The NRA always wants to remind us that the weapons are meant for self-protection. May I remind you that on that fateful morning, the killer’s first victim was his mother, who had weapons in the home to protect herself. How did that work out?

His next victims were educators and innocent young children.

BORIS N. GOSHEFF Fort Wayne

Plenty of opportunity to change an animal’s world

Gandhi said, “The greatness of a nation and its moral progress can be judged by the way its animals are treated.” Recent news of an alleged dog-fighting operation in Whitley County and hearings regarding proposed puppy mills in Noble County last week suggest that we have much work to do in northeast Indiana where animal welfare is concerned.

It is my hope that in 2013, we will ask ourselves what more we can do to improve the lives of animals in our community. Let’s commit to spaying and neutering our pets. Let’s give them safe, loving homes and good veterinary care. Let’s speak up on their behalf by ending animal cruelty and punishing those responsible. Let’s close down puppy mills and commit to supporting the work of area animal shelters and rescues by adopting homeless cats and dogs.

Saving the life of one animal may not change the world, but the world surely will change for that one animal. This year, please join us in this effort to make northeast Indiana a safe and caring community for all animals.

JESSICA HENRY Director Allen County SPCA

Donations brought help to disabled veterans

The Indiana Disabled American Veterans Chapter 40 of Allen County wishes to thank all who donated in support of our local veterans in 2012. We wish to thank you not only for the monetary donations, but the donations of recovery beds, power wheelchairs, coats, blankets, and other goods to help us support our local veterans who may have been struggling this holiday season.

Your donations helped the DAV distribute $5,438 to eight local veterans and $7,000 to four local veterans support organizations this holiday season. We are looking forward to helping more veterans in Allen and Whitley counties.

We encourage you to get more information about our local DAV chapter by watching a YouTube video ( www.youtube.com/watch?v=MeoSWYT1dcE) posted by Dale Parrish, host of the Local Access Channel show called “American Veteran.” Our commander, Matt Plum, does an excellent job explaining our local DAV chapter.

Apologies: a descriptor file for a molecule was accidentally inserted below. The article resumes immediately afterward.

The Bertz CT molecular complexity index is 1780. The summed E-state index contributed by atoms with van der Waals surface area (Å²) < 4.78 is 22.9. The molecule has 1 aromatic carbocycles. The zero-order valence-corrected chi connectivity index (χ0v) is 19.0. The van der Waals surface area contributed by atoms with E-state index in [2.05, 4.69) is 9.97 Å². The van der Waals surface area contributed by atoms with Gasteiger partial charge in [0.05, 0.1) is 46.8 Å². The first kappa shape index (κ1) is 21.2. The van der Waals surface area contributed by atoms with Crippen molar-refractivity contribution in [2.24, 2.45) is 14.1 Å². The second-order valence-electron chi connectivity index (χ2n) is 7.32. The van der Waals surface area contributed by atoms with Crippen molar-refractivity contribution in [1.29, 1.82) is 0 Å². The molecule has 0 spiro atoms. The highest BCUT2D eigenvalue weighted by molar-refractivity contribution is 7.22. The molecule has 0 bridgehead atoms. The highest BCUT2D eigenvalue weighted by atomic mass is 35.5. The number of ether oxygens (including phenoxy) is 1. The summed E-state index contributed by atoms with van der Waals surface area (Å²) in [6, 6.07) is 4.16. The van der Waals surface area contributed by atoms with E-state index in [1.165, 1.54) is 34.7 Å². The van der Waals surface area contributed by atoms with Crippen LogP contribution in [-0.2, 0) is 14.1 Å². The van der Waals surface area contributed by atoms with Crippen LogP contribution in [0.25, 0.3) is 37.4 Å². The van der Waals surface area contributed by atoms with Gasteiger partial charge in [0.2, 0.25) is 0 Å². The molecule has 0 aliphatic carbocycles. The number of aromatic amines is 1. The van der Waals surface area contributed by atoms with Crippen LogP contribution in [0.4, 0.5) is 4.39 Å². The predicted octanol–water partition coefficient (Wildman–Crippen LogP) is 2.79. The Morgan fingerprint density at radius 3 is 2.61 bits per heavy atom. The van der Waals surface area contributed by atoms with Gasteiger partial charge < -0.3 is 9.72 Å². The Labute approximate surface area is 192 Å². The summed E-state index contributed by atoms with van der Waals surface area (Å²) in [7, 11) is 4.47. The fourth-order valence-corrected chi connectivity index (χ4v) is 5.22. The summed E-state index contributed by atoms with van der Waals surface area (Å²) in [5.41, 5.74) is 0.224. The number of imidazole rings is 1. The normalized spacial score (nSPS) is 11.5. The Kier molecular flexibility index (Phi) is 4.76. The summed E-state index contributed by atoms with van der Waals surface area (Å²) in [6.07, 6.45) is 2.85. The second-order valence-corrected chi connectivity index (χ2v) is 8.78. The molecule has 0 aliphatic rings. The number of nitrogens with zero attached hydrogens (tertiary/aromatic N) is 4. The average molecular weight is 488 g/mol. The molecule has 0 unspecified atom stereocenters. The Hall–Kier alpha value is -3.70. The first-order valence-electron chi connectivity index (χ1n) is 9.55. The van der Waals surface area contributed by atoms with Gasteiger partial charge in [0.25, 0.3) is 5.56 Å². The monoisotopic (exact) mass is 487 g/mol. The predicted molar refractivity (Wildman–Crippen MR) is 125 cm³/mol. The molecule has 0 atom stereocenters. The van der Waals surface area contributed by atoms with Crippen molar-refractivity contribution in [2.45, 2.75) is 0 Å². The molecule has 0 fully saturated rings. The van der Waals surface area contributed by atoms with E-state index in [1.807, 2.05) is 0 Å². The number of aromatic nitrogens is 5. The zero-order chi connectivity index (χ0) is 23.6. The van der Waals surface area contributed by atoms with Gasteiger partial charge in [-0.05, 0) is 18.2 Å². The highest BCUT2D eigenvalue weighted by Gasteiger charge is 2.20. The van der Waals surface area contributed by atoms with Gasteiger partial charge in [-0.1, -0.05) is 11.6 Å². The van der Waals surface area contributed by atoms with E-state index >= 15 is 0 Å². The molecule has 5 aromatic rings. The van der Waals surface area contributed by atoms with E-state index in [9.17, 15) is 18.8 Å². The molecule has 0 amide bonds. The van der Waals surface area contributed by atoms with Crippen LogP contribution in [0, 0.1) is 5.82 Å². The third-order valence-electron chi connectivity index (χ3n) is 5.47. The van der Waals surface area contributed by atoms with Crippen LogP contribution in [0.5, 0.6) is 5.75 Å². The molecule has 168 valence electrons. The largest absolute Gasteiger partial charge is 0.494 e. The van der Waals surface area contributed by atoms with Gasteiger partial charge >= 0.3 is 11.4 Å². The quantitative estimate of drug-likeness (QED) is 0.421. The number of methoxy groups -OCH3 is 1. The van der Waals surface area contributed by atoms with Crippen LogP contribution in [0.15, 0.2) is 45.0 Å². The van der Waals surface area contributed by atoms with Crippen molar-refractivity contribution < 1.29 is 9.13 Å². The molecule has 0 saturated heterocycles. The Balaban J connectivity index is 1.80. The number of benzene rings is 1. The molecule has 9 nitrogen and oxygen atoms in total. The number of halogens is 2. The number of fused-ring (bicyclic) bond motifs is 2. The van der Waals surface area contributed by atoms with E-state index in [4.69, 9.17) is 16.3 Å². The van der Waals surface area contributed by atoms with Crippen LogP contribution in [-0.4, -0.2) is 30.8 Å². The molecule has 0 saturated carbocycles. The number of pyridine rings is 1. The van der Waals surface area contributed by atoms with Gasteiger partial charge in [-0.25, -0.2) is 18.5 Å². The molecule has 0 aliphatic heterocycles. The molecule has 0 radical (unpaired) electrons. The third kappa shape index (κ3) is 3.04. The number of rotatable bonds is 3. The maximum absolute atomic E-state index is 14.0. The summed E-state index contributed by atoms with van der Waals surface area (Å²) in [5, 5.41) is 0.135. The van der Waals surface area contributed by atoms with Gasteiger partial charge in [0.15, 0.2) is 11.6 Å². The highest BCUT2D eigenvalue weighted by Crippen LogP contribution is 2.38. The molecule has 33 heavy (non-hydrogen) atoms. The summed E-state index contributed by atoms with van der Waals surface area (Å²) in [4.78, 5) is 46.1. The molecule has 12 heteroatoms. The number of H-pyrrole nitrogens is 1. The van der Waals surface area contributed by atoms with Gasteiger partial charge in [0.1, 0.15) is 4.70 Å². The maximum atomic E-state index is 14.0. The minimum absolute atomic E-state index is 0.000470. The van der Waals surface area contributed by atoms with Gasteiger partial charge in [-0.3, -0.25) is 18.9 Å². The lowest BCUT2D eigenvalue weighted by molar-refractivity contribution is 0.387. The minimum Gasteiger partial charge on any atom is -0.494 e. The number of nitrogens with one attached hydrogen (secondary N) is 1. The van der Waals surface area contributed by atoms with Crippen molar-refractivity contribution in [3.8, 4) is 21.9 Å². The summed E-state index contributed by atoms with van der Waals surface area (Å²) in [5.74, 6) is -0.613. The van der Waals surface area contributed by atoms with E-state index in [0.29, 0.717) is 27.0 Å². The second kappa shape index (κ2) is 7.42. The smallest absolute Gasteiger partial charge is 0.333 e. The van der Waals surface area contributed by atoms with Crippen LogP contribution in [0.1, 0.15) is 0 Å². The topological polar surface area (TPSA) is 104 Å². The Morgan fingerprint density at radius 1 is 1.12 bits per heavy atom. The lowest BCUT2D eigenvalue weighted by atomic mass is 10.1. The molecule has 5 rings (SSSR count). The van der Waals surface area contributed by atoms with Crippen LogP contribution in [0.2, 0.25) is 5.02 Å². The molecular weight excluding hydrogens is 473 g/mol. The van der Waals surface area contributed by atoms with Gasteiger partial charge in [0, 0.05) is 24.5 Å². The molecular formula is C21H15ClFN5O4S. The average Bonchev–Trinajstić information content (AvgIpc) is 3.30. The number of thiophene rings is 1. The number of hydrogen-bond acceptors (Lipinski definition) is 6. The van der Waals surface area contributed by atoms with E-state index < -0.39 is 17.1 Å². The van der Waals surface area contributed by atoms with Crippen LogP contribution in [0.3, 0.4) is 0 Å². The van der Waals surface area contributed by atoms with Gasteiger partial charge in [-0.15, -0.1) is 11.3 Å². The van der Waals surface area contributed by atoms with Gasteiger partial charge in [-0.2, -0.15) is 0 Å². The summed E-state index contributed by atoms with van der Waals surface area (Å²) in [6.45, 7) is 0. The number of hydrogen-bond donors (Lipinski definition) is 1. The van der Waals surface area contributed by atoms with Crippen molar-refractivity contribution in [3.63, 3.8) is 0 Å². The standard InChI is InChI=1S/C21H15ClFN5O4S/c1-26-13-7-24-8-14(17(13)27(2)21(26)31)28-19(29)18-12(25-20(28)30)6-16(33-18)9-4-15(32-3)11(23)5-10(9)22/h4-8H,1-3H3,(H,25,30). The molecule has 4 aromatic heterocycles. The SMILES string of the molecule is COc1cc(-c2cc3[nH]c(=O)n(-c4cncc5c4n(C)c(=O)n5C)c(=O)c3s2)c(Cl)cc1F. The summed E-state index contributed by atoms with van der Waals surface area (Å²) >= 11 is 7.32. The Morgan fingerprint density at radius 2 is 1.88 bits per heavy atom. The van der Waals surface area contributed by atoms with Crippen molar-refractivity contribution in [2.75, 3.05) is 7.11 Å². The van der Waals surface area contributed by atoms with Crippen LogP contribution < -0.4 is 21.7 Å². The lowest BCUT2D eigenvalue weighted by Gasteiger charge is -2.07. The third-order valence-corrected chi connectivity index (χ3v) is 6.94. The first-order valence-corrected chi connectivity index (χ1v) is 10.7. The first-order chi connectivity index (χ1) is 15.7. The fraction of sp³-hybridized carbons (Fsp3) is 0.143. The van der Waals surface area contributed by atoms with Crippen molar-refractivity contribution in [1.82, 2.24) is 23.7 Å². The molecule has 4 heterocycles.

Again, thank you and we hope you had a blessed holiday season and have a very happy New Year!

JASON E. SMITH Public relations chairman Indiana DAV Chapter 40

Postal clerks more eager to close than do their job

I experienced a situation at the post office recently that I feel is quite unacceptable. I am a member of the Fort Wayne Rotary Club. Our club adopted a company of military troops and made nearly 20 care packages to send overseas. They were packed, taped, addressed, and all the customs forms were completed.

I went to the Independence Drive USPS branch, which closed at 5:30 p.m. I arrived at 5:20 p.m. I was completely shocked, but they refused to help me because they were going to be “closing in a couple minutes.”

I said, “Hmm, I always thought when a business establishment was open until 5:30, they stayed until the last customer was served.”

They replied, “well, you have a lot of packages and you don’t have postage yet.” I said in reply, “but that’s why I came here – to get postage.” They didn’t have much to say in response.

I just said, “OK, I guess I’ll just have to come back” and calmly walked out.

I think this USPS branch needs a major lesson in customer service.

JEREMY REDDING Fort Wayne